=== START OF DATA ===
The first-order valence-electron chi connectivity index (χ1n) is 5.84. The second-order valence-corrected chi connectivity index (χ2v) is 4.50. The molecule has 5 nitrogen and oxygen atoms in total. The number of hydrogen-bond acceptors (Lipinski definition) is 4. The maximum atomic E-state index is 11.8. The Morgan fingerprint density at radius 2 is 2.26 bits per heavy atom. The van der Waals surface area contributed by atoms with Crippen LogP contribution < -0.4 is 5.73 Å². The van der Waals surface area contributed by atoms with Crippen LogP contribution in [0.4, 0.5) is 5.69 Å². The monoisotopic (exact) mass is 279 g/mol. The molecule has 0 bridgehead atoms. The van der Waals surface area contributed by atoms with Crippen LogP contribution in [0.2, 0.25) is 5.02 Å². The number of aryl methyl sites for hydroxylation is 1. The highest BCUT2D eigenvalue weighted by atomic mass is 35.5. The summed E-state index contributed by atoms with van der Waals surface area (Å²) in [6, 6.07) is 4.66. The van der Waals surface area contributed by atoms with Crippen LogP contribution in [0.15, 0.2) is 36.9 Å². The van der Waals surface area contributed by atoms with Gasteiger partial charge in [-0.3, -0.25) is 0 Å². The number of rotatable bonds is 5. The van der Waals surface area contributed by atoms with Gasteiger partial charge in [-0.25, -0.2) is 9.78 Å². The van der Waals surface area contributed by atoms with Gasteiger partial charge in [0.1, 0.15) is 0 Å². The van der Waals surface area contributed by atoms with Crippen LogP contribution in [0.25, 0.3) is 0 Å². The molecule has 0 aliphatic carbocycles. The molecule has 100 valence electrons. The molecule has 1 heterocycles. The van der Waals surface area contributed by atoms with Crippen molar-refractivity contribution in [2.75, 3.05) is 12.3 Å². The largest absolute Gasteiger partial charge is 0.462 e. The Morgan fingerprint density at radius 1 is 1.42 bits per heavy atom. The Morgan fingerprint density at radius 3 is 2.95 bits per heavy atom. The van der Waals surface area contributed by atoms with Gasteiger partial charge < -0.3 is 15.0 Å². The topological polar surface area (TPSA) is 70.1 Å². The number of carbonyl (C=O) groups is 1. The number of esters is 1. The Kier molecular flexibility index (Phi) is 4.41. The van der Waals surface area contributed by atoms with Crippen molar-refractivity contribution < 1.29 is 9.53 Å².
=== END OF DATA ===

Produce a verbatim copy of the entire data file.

The first-order valence-electron chi connectivity index (χ1n) is 5.84. The second-order valence-corrected chi connectivity index (χ2v) is 4.50. The molecule has 5 nitrogen and oxygen atoms in total. The number of hydrogen-bond acceptors (Lipinski definition) is 4. The maximum atomic E-state index is 11.8. The Morgan fingerprint density at radius 2 is 2.26 bits per heavy atom. The van der Waals surface area contributed by atoms with Crippen LogP contribution < -0.4 is 5.73 Å². The van der Waals surface area contributed by atoms with Crippen LogP contribution in [0.4, 0.5) is 5.69 Å². The monoisotopic (exact) mass is 279 g/mol. The molecule has 0 bridgehead atoms. The van der Waals surface area contributed by atoms with Crippen LogP contribution in [0.2, 0.25) is 5.02 Å². The number of aryl methyl sites for hydroxylation is 1. The highest BCUT2D eigenvalue weighted by atomic mass is 35.5. The summed E-state index contributed by atoms with van der Waals surface area (Å²) in [6, 6.07) is 4.66. The van der Waals surface area contributed by atoms with Crippen LogP contribution in [0.15, 0.2) is 36.9 Å². The van der Waals surface area contributed by atoms with Gasteiger partial charge in [-0.3, -0.25) is 0 Å². The number of rotatable bonds is 5. The van der Waals surface area contributed by atoms with Gasteiger partial charge in [-0.25, -0.2) is 9.78 Å². The van der Waals surface area contributed by atoms with Gasteiger partial charge in [0.1, 0.15) is 0 Å². The van der Waals surface area contributed by atoms with Crippen LogP contribution in [0.25, 0.3) is 0 Å². The molecule has 0 aliphatic carbocycles. The molecule has 100 valence electrons. The molecule has 1 heterocycles. The van der Waals surface area contributed by atoms with Crippen molar-refractivity contribution in [2.75, 3.05) is 12.3 Å². The largest absolute Gasteiger partial charge is 0.462 e. The Morgan fingerprint density at radius 1 is 1.42 bits per heavy atom. The Morgan fingerprint density at radius 3 is 2.95 bits per heavy atom. The van der Waals surface area contributed by atoms with Gasteiger partial charge < -0.3 is 15.0 Å². The topological polar surface area (TPSA) is 70.1 Å². The number of carbonyl (C=O) groups is 1. The number of esters is 1. The Kier molecular flexibility index (Phi) is 4.41. The van der Waals surface area contributed by atoms with Crippen molar-refractivity contribution < 1.29 is 9.53 Å².